Rajiv Mohabir (nonfiction)
Rajiv Mohabir is an Indo-Caribbean American author of three acclaimed poetry collections, The Taxidermist’s Cut, Cowherd’s Son, and Cutlish; a book of translation, I Even Regret Night; and his hybrid memoir, Antiman. He is winner of the 2015 Kundiman Prize, a 2015 PEN/Heim Translation Fund Grant, a finalist for the 2017 Lambda Literary Award in Gay Poetry, and has received fellowships from Voices of Our Nationʻs Artist foundation, Kundiman, The Home School, and the American Institute of Indian Studies language program. He received his MFA in Poetry and Translation from Queens College, CUNY, and his PhD in English from the University of Hawai`i. Rajiv is currently a professor at Emerson College. More at www.rajivmohabir.com.
Laura Pritchett (fiction/nonfiction)
Laura Pritchett is the author of five literary novels (Counterpoint, Milkweed), two nonfiction books, one play, and is the editor/co-editor of three environmental anthologies. She’s had over 300 pieces of fiction and nonfiction published, many of which are experimental in nature. She teaches at workshops around the country and directs the low-residency MFA in Nature Writing at Western Colorado University. She holds a PhD from Purdue and has long focused on environmental writers, particularly those in the American West. She believes that the future of writing will be collaborative and experimental; that is where the energy lies, and for good reason. More at www.laurapritchett.com.
Felicia Zamora is the author of six poetry books including, I Always Carry My Bones, winner of the 2020 Iowa Poetry Prize (University of Iowa Press, 2021), Quotient (forthcoming from Tinderbox Editions, 2022), Body of Render, Benjamin Saltman Award winner (Red Hen Press, 2020), and Of Form & Gather, Andrés Montoya Poetry Prize winner (University of Notre Dame Press). A CantoMundo and Ragdale Foundation fellow, she won the 2020 C.P. Cavafy Prize from Poetry International, the Wabash Prize for Poetry and the Tomaž Šalamun Prize. Her poems appear or are forthcoming in AGNI, Alaska Quarterly Review, American Poetry Review, Boston Review, Georgia Review, Guernica, Missouri Review Poem-of-the-Week, Orion, Poetry Magazine, The Nation, and others. She is an assistant professor of poetry at the University of Cincinnati and associate poetry editor for the Colorado Review.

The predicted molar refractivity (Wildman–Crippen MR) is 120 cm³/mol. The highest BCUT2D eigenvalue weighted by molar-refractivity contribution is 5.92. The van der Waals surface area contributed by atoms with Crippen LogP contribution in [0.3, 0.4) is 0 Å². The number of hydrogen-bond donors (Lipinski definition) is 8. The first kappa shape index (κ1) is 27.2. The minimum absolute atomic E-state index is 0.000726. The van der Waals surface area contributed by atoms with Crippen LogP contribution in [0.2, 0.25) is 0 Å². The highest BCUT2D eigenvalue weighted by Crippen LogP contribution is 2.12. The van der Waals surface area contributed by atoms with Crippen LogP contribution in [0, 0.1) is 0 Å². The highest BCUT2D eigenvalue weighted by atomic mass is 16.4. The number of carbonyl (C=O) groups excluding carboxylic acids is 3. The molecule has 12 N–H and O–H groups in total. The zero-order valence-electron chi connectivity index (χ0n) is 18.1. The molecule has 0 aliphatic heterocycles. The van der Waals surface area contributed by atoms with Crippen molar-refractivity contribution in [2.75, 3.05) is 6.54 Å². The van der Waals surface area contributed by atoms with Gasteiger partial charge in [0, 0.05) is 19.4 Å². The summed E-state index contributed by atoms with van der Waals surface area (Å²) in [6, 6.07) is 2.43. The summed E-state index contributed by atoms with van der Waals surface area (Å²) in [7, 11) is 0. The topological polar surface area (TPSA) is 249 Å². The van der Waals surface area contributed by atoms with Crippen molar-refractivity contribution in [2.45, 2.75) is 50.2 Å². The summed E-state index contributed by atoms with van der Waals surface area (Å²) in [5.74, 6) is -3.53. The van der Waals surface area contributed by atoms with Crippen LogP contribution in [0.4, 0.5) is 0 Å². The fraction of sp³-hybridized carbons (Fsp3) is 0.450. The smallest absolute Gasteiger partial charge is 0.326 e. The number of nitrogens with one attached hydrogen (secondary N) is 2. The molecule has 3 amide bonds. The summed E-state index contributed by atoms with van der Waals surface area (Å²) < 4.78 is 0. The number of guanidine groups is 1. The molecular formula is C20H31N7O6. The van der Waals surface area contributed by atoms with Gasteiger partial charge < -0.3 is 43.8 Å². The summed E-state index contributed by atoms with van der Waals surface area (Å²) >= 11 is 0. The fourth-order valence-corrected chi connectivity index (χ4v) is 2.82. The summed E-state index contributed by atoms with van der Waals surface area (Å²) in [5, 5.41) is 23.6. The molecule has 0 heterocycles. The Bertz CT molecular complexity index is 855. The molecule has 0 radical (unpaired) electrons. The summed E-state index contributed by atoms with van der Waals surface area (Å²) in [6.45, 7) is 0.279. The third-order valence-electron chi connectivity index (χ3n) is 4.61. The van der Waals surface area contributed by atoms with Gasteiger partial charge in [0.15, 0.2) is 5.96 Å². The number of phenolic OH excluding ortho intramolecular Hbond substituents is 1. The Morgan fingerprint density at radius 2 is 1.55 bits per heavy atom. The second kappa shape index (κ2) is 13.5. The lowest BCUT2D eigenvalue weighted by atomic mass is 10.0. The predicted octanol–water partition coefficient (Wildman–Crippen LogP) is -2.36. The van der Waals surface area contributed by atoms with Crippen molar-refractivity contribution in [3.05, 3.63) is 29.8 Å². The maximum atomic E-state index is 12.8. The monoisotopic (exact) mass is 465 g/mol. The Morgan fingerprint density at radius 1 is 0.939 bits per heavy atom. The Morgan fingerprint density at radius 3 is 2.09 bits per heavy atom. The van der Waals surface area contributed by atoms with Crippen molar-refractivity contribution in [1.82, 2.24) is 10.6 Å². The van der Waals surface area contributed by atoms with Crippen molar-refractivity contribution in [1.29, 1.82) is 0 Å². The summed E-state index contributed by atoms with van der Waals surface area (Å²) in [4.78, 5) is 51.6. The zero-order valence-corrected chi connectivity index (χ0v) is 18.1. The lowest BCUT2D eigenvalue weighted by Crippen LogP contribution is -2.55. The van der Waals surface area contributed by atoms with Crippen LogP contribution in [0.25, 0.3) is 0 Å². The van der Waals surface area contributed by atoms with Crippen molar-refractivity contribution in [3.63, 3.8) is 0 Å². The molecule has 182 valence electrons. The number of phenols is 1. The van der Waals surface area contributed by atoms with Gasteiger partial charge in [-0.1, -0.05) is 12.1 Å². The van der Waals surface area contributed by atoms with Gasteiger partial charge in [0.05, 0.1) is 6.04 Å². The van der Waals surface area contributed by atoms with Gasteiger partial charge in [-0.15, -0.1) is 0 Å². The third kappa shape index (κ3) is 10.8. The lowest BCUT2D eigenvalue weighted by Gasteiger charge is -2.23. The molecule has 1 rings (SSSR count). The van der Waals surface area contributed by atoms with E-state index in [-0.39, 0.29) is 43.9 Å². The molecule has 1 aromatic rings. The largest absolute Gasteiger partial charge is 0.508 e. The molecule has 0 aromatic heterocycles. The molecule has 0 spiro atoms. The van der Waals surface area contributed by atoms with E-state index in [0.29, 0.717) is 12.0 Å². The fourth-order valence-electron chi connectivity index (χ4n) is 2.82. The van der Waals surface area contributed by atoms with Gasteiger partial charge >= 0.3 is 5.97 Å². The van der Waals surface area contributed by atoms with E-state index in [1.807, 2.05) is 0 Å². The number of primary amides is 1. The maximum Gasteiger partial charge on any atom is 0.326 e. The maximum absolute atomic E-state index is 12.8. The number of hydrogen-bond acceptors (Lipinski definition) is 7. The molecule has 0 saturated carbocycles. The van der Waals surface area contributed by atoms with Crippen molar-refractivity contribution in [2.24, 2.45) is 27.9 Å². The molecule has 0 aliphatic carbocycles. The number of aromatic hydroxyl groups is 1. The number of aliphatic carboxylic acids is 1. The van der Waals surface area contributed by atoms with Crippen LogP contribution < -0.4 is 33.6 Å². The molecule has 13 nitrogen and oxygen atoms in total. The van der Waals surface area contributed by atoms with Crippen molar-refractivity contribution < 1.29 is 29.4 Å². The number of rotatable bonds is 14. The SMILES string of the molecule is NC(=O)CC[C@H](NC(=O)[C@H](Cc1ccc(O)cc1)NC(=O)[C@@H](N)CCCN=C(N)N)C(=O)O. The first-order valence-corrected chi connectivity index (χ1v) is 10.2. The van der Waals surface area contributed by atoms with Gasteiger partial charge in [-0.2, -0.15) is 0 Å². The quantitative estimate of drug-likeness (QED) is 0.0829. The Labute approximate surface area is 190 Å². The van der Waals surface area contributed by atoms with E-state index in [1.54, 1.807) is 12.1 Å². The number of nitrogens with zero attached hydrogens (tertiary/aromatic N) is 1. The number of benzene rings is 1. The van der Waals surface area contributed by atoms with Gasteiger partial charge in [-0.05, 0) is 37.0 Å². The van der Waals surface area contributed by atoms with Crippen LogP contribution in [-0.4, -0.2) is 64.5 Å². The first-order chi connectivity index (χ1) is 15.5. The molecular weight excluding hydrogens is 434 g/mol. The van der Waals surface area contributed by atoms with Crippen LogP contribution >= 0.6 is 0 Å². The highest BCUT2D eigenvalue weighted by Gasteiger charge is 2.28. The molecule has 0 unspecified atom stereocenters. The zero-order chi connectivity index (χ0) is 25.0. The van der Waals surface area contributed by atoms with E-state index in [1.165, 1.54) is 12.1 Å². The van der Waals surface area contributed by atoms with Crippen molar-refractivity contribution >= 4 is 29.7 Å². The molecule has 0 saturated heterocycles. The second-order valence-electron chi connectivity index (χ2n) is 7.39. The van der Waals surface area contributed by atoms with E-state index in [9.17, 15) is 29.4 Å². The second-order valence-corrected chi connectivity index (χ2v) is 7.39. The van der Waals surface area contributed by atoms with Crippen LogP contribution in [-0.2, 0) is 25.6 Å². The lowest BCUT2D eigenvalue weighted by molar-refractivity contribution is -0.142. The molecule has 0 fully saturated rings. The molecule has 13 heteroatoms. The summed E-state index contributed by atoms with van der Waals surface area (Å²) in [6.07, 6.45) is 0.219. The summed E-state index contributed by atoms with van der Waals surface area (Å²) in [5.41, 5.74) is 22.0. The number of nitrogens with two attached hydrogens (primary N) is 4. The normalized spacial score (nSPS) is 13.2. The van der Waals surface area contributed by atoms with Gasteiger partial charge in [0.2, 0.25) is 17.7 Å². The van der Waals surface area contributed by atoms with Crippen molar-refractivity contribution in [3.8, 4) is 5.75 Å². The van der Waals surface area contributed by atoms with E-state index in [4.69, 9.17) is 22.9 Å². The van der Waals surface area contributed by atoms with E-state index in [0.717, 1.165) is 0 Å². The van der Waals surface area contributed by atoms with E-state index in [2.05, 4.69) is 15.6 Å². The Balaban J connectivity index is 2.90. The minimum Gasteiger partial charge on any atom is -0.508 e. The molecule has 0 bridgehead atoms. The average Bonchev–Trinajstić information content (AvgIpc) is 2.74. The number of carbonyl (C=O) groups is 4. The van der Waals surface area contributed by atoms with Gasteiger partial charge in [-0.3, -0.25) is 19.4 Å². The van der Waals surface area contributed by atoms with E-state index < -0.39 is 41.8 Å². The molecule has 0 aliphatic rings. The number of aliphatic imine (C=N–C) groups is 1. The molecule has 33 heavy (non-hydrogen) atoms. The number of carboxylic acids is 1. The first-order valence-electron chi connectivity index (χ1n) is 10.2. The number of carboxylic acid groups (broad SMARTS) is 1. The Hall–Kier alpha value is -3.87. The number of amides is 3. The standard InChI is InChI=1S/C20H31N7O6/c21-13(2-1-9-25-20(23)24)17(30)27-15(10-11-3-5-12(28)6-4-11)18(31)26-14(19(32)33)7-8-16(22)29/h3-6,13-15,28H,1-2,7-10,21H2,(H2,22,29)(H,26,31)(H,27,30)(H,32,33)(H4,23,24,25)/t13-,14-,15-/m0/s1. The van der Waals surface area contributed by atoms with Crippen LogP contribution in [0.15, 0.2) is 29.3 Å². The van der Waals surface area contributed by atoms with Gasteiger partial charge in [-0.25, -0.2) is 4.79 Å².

Frequently asked questions
Yes! And it may increase your chances of being accepted to one.
Probably not. Your instructor will be in touch ahead of the first meeting with information regarding class expectations. You may be asked to bring work you’re already working on to the workshop (and this could be your writing sample), or you may focus on new work generated during class.
As much as you want to share! We love hearing about your background, career, hobbies, relationship to literature and the environment, experience (if any) with writing workshops, why you’re drawn to an Orion workshop, and anything else.
Workshops feature a mix of craft talks, readings, group discussion, manuscript review, and generative prompts.
Each workshop has no more than twelve students.
If you can cancel five days before the workshop begins, we can offer a full refund. After that refunds will depend on our ability to fill your spot from the waitlist.
We appreciate that workshops sometimes get personal and emotional, and we value class privacy. Zoom sessions are typically not recorded.
We understand that life and schedule conflicts happen. Try to let your instructor know ahead of time if you know you need to miss a session, if possible.